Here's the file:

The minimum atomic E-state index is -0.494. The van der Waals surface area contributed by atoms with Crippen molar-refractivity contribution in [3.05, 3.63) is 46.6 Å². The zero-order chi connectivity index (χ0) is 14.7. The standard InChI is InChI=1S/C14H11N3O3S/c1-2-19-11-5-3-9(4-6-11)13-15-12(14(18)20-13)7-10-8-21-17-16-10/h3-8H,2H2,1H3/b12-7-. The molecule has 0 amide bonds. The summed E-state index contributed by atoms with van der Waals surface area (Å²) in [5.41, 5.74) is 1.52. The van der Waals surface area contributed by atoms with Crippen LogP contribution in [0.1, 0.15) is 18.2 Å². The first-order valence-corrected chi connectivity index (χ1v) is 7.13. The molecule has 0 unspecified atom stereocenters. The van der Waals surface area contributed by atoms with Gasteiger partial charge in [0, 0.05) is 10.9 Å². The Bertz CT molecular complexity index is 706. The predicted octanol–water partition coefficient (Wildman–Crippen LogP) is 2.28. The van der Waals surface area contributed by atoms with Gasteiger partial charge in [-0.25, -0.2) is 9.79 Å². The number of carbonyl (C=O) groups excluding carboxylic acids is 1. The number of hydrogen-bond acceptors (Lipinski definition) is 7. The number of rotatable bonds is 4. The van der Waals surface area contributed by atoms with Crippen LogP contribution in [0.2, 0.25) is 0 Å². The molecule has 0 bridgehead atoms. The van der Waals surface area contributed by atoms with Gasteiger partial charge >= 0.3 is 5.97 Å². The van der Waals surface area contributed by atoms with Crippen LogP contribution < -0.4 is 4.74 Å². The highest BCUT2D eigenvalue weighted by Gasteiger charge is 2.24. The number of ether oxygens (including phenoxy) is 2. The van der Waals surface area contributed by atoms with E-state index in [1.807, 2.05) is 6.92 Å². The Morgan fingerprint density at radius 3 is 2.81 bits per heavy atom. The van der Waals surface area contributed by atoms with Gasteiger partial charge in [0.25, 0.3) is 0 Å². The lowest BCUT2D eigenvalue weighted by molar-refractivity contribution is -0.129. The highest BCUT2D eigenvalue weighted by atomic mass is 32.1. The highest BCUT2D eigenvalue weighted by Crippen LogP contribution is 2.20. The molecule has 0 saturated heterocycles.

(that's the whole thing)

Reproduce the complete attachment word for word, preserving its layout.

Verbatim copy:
The minimum atomic E-state index is -0.494. The van der Waals surface area contributed by atoms with Crippen molar-refractivity contribution in [3.05, 3.63) is 46.6 Å². The zero-order chi connectivity index (χ0) is 14.7. The standard InChI is InChI=1S/C14H11N3O3S/c1-2-19-11-5-3-9(4-6-11)13-15-12(14(18)20-13)7-10-8-21-17-16-10/h3-8H,2H2,1H3/b12-7-. The molecule has 0 amide bonds. The summed E-state index contributed by atoms with van der Waals surface area (Å²) in [5.41, 5.74) is 1.52. The van der Waals surface area contributed by atoms with Crippen LogP contribution in [0.1, 0.15) is 18.2 Å². The first-order valence-corrected chi connectivity index (χ1v) is 7.13. The molecule has 0 unspecified atom stereocenters. The van der Waals surface area contributed by atoms with Gasteiger partial charge in [0, 0.05) is 10.9 Å². The Bertz CT molecular complexity index is 706. The predicted octanol–water partition coefficient (Wildman–Crippen LogP) is 2.28. The van der Waals surface area contributed by atoms with Gasteiger partial charge in [-0.25, -0.2) is 9.79 Å². The number of carbonyl (C=O) groups excluding carboxylic acids is 1. The number of hydrogen-bond acceptors (Lipinski definition) is 7. The number of rotatable bonds is 4. The van der Waals surface area contributed by atoms with Crippen LogP contribution in [0.2, 0.25) is 0 Å². The molecule has 0 bridgehead atoms. The van der Waals surface area contributed by atoms with Gasteiger partial charge >= 0.3 is 5.97 Å². The van der Waals surface area contributed by atoms with Crippen LogP contribution < -0.4 is 4.74 Å². The highest BCUT2D eigenvalue weighted by Gasteiger charge is 2.24. The number of ether oxygens (including phenoxy) is 2. The van der Waals surface area contributed by atoms with E-state index in [1.807, 2.05) is 6.92 Å². The Morgan fingerprint density at radius 3 is 2.81 bits per heavy atom. The van der Waals surface area contributed by atoms with Gasteiger partial charge in [0.25, 0.3) is 0 Å². The lowest BCUT2D eigenvalue weighted by molar-refractivity contribution is -0.129. The highest BCUT2D eigenvalue weighted by atomic mass is 32.1. The highest BCUT2D eigenvalue weighted by Crippen LogP contribution is 2.20. The molecule has 0 saturated heterocycles.